I frequently hear from my patients “I don’t get the flu” or “The flu shot gave me the flu.” I am armed with some CDC updates which, hopefully, will debunk some myths.
The “flu” is a respiratory virus which causes incessant cough, muscle (can’t-get-out-of-bed)-aches and high fever. It is not a GI virus. If you have ever had the flu, you know you do not want it again.
The seasonal flu infection occurs highest in children; whereas, the highest rates of serious illness and death are highest in those older than 65 years of age, children less than 2 years, and those with chronic medical conditions.
Who should get the flu vaccine? All people 6 months and older. The first time a 6 month old to 8-year-old is vaccinated, two doses of vaccine, spaced one month apart, are required to help you make a strong response.
Should I get the flu shot or the “mist”? You can get the mist if you between the ages of 2 – 49 years old, not pregnant, without a history of asthma, or high risk patients (with COPD, cardiovascular disease, diabetes, renal, hepatic, neurologic, or HIV). The mist is a “live attenuated” virus. Some patients opt for the injection. Both are effective and safe in the population as above.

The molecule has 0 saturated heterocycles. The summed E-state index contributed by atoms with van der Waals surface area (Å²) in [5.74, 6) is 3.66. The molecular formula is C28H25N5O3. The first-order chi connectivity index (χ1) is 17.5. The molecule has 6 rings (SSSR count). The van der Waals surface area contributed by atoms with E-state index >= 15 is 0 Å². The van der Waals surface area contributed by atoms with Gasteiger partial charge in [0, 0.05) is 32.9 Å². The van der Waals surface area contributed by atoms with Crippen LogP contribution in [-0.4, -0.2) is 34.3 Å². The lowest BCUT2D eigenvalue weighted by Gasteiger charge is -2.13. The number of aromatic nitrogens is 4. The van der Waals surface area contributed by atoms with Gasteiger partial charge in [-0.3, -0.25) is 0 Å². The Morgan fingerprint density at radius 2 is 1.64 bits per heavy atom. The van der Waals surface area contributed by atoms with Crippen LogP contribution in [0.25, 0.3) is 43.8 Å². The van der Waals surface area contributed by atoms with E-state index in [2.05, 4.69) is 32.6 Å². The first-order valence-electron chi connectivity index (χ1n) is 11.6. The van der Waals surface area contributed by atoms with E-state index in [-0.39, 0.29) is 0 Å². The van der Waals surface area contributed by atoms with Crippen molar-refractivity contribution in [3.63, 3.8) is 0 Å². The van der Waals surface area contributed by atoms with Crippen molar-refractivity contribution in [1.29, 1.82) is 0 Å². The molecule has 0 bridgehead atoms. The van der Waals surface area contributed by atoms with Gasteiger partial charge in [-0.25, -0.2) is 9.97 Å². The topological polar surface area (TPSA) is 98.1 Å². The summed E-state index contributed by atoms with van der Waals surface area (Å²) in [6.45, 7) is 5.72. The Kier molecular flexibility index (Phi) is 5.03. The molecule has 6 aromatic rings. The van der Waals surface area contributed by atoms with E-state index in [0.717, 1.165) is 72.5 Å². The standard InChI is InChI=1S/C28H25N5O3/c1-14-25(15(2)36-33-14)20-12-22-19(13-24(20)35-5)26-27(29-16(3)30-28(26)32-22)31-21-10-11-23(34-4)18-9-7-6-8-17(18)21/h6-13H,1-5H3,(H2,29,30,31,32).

Can I get the mist if I LIVE WITH someone who is immune compromised? Yes, if the immunosuppressed person doesn’t require a protected environment.
Can I get the flu vaccine (either one) with other vaccines? Yes. Consider, if you are receiving another live attenuated vaccine (MMR or chicken pox vaccine) at the same time, to space them 4 weeks apart. If the patient is 12-15 months of age, then it is well-studied and okay.
Can you cure the flu infection? There are antiviral medications with activity against influenza viruses. These are useful adjuncts and are effective ONLY when used early in the illness. The antivirals decrease the length and severity of symptoms, but you are guaranteed to feel bad for a few days.
My office is giving flu vaccines now. Come in and enjoy flu season. . .comfortably.